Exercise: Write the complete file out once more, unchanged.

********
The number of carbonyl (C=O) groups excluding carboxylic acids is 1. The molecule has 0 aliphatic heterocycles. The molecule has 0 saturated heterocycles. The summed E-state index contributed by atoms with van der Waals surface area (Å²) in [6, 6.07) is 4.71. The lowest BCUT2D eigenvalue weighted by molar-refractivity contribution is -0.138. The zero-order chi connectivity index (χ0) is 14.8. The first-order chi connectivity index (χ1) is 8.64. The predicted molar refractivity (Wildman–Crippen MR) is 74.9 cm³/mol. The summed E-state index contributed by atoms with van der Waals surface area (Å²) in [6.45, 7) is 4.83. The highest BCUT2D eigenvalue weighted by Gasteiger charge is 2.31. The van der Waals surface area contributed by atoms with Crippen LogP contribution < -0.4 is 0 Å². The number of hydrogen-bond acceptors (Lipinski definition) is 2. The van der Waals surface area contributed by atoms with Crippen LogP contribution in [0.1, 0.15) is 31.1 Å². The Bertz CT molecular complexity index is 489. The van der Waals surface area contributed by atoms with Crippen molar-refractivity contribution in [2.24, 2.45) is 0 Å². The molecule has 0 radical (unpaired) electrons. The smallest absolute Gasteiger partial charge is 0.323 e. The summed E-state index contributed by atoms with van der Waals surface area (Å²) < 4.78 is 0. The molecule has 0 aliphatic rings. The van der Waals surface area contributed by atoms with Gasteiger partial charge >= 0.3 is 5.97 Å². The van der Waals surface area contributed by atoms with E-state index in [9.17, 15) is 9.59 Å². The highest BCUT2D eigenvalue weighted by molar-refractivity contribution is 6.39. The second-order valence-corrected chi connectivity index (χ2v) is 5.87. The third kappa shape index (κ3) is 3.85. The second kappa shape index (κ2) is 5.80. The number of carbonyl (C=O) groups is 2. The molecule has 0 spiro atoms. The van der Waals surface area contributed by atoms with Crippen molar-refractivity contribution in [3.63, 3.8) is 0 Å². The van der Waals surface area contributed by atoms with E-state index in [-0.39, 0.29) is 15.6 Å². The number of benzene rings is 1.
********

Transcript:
The number of carbonyl (C=O) groups excluding carboxylic acids is 1. The molecule has 0 aliphatic heterocycles. The molecule has 0 saturated heterocycles. The summed E-state index contributed by atoms with van der Waals surface area (Å²) in [6, 6.07) is 4.71. The lowest BCUT2D eigenvalue weighted by molar-refractivity contribution is -0.138. The zero-order chi connectivity index (χ0) is 14.8. The first-order chi connectivity index (χ1) is 8.64. The predicted molar refractivity (Wildman–Crippen MR) is 74.9 cm³/mol. The summed E-state index contributed by atoms with van der Waals surface area (Å²) in [6.45, 7) is 4.83. The highest BCUT2D eigenvalue weighted by Gasteiger charge is 2.31. The van der Waals surface area contributed by atoms with Crippen LogP contribution < -0.4 is 0 Å². The number of hydrogen-bond acceptors (Lipinski definition) is 2. The van der Waals surface area contributed by atoms with Crippen LogP contribution in [0.1, 0.15) is 31.1 Å². The Bertz CT molecular complexity index is 489. The van der Waals surface area contributed by atoms with Crippen molar-refractivity contribution in [2.24, 2.45) is 0 Å². The molecule has 0 radical (unpaired) electrons. The smallest absolute Gasteiger partial charge is 0.323 e. The summed E-state index contributed by atoms with van der Waals surface area (Å²) < 4.78 is 0. The molecule has 0 aliphatic rings. The van der Waals surface area contributed by atoms with Gasteiger partial charge >= 0.3 is 5.97 Å². The van der Waals surface area contributed by atoms with E-state index in [9.17, 15) is 9.59 Å². The highest BCUT2D eigenvalue weighted by molar-refractivity contribution is 6.39. The second-order valence-corrected chi connectivity index (χ2v) is 5.87. The third kappa shape index (κ3) is 3.85. The second kappa shape index (κ2) is 5.80. The number of carbonyl (C=O) groups is 2. The molecule has 0 spiro atoms. The van der Waals surface area contributed by atoms with Crippen molar-refractivity contribution in [3.63, 3.8) is 0 Å². The van der Waals surface area contributed by atoms with E-state index in [-0.39, 0.29) is 15.6 Å². The number of benzene rings is 1.